It’s a new year – and that means another chance for students looking to explore new program options in Charlotte-Mecklenburg Schools to enter the district’s first lottery.
The annual CMS Options Fair, previously known as the district’s magnet fair, will take place Jan. 11, a Saturday, at Phillip O. Berry Academy of Technology, 1430 Alleghany St. The event will kick off the district’s first lottery for the 2014-15 school year and will provide information from participating schools on upcoming magnet and career and technical education programs, as well as all early college and middle college programs. The event will run from 9 a.m. to 1 p.m.
The district will offer more than 40 different program options for students in Mecklenburg County this year, an increase over the 37 programs offered at last year’s fair, Scott McCully, the executive director of student placement, said.
“We are really pleased to offer more options to families,” McCully said. “This is our big event. It’s a fantastic opportunity for families to just come and get some basic information about their options. CMS staff will be there to help with the process, too.”
The CMS Board of Education recently approved new programs and options for students across the district, including two new programs that will be offered to students in south Mecklenburg County. That includes a partial science, technology, engineering, art and math, or STEAM, magnet program at McClintock Middle School in south Charlotte and expansion of the Central Piedmont Community College’s middle college program at the Levine Campus in Matthews.
The programs are in response to CMS Superintendent Heath Morrison’s call to offer more program options for parents and students and help combat long waiting lists of students at other magnet and middle college programs.
“Certainly we are responding to the demand out there in our community. There is certainly a variety in the new programs that were approved by our board,” McCully said. “Now, I think there is something at each level that hopefully addresses the need at each level, as well.”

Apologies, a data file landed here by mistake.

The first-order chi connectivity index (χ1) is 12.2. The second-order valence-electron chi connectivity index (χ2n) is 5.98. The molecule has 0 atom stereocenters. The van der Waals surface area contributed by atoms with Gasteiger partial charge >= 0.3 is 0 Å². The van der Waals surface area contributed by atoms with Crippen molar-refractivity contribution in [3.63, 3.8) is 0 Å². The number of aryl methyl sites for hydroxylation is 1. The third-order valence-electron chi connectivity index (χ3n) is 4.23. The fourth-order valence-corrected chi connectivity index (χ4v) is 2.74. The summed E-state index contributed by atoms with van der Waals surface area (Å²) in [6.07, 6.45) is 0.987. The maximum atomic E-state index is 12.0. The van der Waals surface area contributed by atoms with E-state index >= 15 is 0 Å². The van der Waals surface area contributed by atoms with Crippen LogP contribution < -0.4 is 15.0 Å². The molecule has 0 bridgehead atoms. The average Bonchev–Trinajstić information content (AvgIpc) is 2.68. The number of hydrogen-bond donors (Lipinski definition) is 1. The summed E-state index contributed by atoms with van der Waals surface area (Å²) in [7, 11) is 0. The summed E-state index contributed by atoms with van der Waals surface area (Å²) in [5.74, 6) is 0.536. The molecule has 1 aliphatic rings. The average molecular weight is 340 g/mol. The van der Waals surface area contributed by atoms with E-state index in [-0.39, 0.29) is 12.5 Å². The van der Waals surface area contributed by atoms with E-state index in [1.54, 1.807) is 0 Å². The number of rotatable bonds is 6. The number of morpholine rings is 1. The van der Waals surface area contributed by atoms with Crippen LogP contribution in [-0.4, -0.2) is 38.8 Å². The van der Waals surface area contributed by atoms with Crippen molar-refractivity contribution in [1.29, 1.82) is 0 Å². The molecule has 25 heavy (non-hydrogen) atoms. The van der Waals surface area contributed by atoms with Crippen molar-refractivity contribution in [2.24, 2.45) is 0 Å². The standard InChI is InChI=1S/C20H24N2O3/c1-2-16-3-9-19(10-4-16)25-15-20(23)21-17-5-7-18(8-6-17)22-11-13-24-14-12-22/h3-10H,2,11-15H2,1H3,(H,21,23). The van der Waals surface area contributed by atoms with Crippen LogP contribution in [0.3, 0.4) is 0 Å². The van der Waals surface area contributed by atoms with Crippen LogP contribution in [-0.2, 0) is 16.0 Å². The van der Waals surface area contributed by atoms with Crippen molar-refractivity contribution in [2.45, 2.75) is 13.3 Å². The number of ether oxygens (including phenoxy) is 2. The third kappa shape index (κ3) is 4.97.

McCully said the McClintock program has been in the works since fall 2012 with the help of teacher David Taylor, a leader in the region for his classroom work in robotics. The program will pull about 100 students from the green transportation zone, which includes parts of south Charlotte, Matthews and Mint Hill. Currently zoned McClintock Middle School students will have the opportunity to participate in the program, as well, though the program will start next year with just sixth grade.
“That’s a brand new option in an area where we don’t have a lot of other magnet programs,” McCully said.
About 30 students at Cato Middle College will make the transition to the new middle college at the Levine Campus this January. But for the 2014-15 school year, they’ll have the capacity for 200 students, including 100 eleventh-graders for Levine and 100 eleventh-graders that will continue middle college at the Harper Campus in the 2015-16 school year.
“Having that extra exposure with that project being on the 2013 bond and of course the unique partnership we have with CPCC, which has been spectacular – I think there is lots of excitement, and we are going to be working really hard to get more about that program.”
The first lottery period will run from Jan. 11 to Feb. 11, and the process will be totally online this year. Every student who is eligible to participate will need to have his or her student ID and pin number ready, McCully said. Brand new students who have already enrolled and current students will receive a student assignment letter with directions on how to proceed. Call the magnet office at 980-343-5030 or visit www.cms.k12.nc.us/magnets for more information about current magnet programs. Call 980-343-5685 for more information about the CTE or early and middle college programs.
CMS leaders will begin discussions in January on new programs for the 2015-16 school year, McCully said.
“We’re working to and working through options that would provide additional seats for more students. We’re using existing assets, like old buildings, to incorporate unique programming,” McCully said. “If there is a way we can continue to explore options to expand to provide additional seats for families, we’re going to do it.”